Hearts shouldn’t travel more than four hours and are packed with care in an Igloo cooler to get to Ann & Robert H. Lurie Children’s Hospital of Chicago for use in a heart transplant. When they arrive and are surgically placed into the chest of their young recipient, Lurie Children’s tradition is to say, ‘welcome to your new home.’
Alexa Harris, physician assistant (PA) in cardiovascular and thoracic surgery, is often among the surgical team members who help procure hearts for heart transplants at Lurie Children’s. Below, she shares these details and more on the integral – and emotional – process of safely transporting these precious organs.
The process begins when a donor is identified at a hospital anywhere in the country. Once the family decides to move forward with organ donation, the local organ procurement organization (OPO) in that state works to run a match list of patients on the United Network for Organ Sharing (UNOS) heart waitlist to this specific donor. This list is based on several factors including how sick the potential recipients are, the blood type, the size of the donor and how close geographically the recipients are to the donor. The OPO will then begin to notify transplant centers via phone call starting with the No. 1 recipient on the match list and working their way down. Each center has one hour to decide whether to accept this organ or decline it and wait for a more appropriate offer. If the surgeons decide to accept it, plans are made to send a surgical team to the donor hospital for the organ recovery surgery.
We typically will travel anywhere in the U.S. that is no further than four hours total travel time from Lurie Children’s. That is the longest amount of time we would want the donor heart to remain out of the body.
Our surgical team always flies or drives if close enough to go receive a donor heart. The people that go consist of any combination of surgeon, surgical fellow or physician assistant with our transplant coordinator. We take a medical emergency vehicle to the airport and then fly to where we are getting. Once there, a vehicle or ambulance takes us to the donor hospital and then back to the airport once we are done procuring the heart. Once we arrive back in Chicago, our vehicle is there to take us back to Lurie Children’s with lights and sirens to get us there quickly.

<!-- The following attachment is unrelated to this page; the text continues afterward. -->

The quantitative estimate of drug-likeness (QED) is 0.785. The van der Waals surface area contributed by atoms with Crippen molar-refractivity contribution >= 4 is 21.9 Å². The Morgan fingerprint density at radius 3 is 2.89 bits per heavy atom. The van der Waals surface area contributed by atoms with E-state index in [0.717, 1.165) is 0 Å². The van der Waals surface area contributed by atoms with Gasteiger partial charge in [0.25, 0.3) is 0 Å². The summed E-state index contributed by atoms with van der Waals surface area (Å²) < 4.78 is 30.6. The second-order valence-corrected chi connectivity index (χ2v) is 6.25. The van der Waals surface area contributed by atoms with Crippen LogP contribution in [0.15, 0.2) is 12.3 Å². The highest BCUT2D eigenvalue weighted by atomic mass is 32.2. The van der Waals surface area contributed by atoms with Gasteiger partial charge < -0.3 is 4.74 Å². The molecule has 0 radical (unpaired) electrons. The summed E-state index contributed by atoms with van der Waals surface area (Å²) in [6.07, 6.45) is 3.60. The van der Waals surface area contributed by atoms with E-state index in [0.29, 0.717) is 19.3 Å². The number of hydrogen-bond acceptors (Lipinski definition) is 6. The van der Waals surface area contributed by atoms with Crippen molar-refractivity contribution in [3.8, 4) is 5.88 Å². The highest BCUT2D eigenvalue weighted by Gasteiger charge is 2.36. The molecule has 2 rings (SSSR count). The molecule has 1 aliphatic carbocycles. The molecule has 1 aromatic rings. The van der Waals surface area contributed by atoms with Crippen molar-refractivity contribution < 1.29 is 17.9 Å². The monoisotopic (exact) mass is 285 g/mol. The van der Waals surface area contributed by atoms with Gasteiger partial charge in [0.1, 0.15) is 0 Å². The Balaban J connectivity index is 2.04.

There is nothing sophisticated at all about travelling with an organ! We place the heart in a plastic container with cold fluid then wrap it in three bags filled with ice. Then the bags holding the container with the heart are all placed in an Igloo cooler filled with ice.
When the heart arrives back to Lurie Children’s, the surgeons will verify that it is the correct match one last time and then will open it on a sterile table. Once the heart is fully inspected, it is quickly brought into the sterile field to start sewing into the recipient patient. We have a tradition at Lurie Children’s that we say, “welcome to your new home” when we put the new heart into the patient.
One of the biggest determinations of a match is that it is the same size. If a child is less than 1 year old, the donor and recipient blood type do not have to match. If the patient is greater than 1 year old, then the donor and recipient blood type will have to be a match. Other factors include how sick the potential recipients are and how close geographically the recipients are to the donor.
We almost never see the donor family, but you can always feel the heaviness of the emotion surrounding a procurement. There can often be delays bringing the donor to the operating room when family members have a difficult time saying goodbye to the deceased patient. We always take a moment of silence before we start the process of procuring the heart, and I take that time to place my hand on the deceased patient’s chest as a silent ‘thank you’ to the family for what they are doing to give a Lurie Children’s patient a second chance at life. Often the donor family sends a letter with the deceased donor into the operating room to read before organ recovery. It sometimes includes a request to play the donor’s favorite song during the process.
I usually cry. It is difficult, if not impossible, to not let this process affect you.
Donor families and recipients can reach out to each other at any time after transplant via transplant coordinators and organ procurement organizations where the donor was from. If the recipient family would like to initiate the process, we tell them to start with a letter, introducing themselves and explaining how the transplant has helped improve their lives -- and thanking the donor family. They can include photos or cards, too. If the donor family writes first, we call the recipient family to ask if they would like to receive the letter, but if they are not ready yet, that is perfectly fine and we can hold the letter until they are ready.
After exchanging a few letters and getting to know each other, we can help facilitate meeting if both parties agree. Some families connect right away, and some wait years until they are ready. It can be a very rewarding relationship for many families whenever it is right for them.
It makes me nervous, excited and honored to be part of this remarkable journey. It still seems weird to me that I can start my day getting out of bed and, somewhere in between, travel across the country and hold two different people’s hearts in my hands -- all in the span of 24 hours. I will never take that for granted.